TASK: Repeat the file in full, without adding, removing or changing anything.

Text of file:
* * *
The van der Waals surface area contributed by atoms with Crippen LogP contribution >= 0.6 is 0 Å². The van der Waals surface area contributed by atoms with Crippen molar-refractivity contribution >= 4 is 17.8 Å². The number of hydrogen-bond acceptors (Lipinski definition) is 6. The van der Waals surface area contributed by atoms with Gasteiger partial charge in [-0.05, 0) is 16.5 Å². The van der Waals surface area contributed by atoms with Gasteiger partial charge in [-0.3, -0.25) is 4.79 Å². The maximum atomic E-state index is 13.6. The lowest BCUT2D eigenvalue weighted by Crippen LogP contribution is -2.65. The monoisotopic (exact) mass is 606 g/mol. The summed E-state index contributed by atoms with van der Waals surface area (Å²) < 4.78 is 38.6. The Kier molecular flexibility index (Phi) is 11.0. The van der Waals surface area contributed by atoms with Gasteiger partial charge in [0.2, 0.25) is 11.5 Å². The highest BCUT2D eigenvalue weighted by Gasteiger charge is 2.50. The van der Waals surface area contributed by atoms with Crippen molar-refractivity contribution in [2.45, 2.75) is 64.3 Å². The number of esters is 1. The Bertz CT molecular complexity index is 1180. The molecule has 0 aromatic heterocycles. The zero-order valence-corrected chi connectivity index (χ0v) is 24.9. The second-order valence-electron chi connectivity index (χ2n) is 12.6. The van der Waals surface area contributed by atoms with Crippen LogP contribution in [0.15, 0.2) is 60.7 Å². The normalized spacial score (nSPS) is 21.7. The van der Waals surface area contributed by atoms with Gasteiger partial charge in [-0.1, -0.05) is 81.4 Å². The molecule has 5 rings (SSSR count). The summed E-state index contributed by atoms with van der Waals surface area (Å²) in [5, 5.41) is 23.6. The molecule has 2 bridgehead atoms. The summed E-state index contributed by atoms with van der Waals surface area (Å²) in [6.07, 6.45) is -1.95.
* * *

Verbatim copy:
The van der Waals surface area contributed by atoms with Crippen LogP contribution >= 0.6 is 0 Å². The van der Waals surface area contributed by atoms with Crippen molar-refractivity contribution >= 4 is 17.8 Å². The number of hydrogen-bond acceptors (Lipinski definition) is 6. The van der Waals surface area contributed by atoms with Gasteiger partial charge in [-0.05, 0) is 16.5 Å². The van der Waals surface area contributed by atoms with Gasteiger partial charge in [-0.3, -0.25) is 4.79 Å². The maximum atomic E-state index is 13.6. The lowest BCUT2D eigenvalue weighted by Crippen LogP contribution is -2.65. The monoisotopic (exact) mass is 606 g/mol. The summed E-state index contributed by atoms with van der Waals surface area (Å²) < 4.78 is 38.6. The Kier molecular flexibility index (Phi) is 11.0. The van der Waals surface area contributed by atoms with Gasteiger partial charge in [0.2, 0.25) is 11.5 Å². The highest BCUT2D eigenvalue weighted by Gasteiger charge is 2.50. The van der Waals surface area contributed by atoms with Crippen molar-refractivity contribution in [2.45, 2.75) is 64.3 Å². The number of esters is 1. The Bertz CT molecular complexity index is 1180. The molecule has 0 aromatic heterocycles. The zero-order valence-corrected chi connectivity index (χ0v) is 24.9. The second-order valence-electron chi connectivity index (χ2n) is 12.6. The van der Waals surface area contributed by atoms with Crippen LogP contribution in [0.15, 0.2) is 60.7 Å². The normalized spacial score (nSPS) is 21.7. The van der Waals surface area contributed by atoms with Gasteiger partial charge in [-0.1, -0.05) is 81.4 Å². The molecule has 5 rings (SSSR count). The summed E-state index contributed by atoms with van der Waals surface area (Å²) in [5, 5.41) is 23.6. The molecule has 2 bridgehead atoms. The summed E-state index contributed by atoms with van der Waals surface area (Å²) in [6.07, 6.45) is -1.95.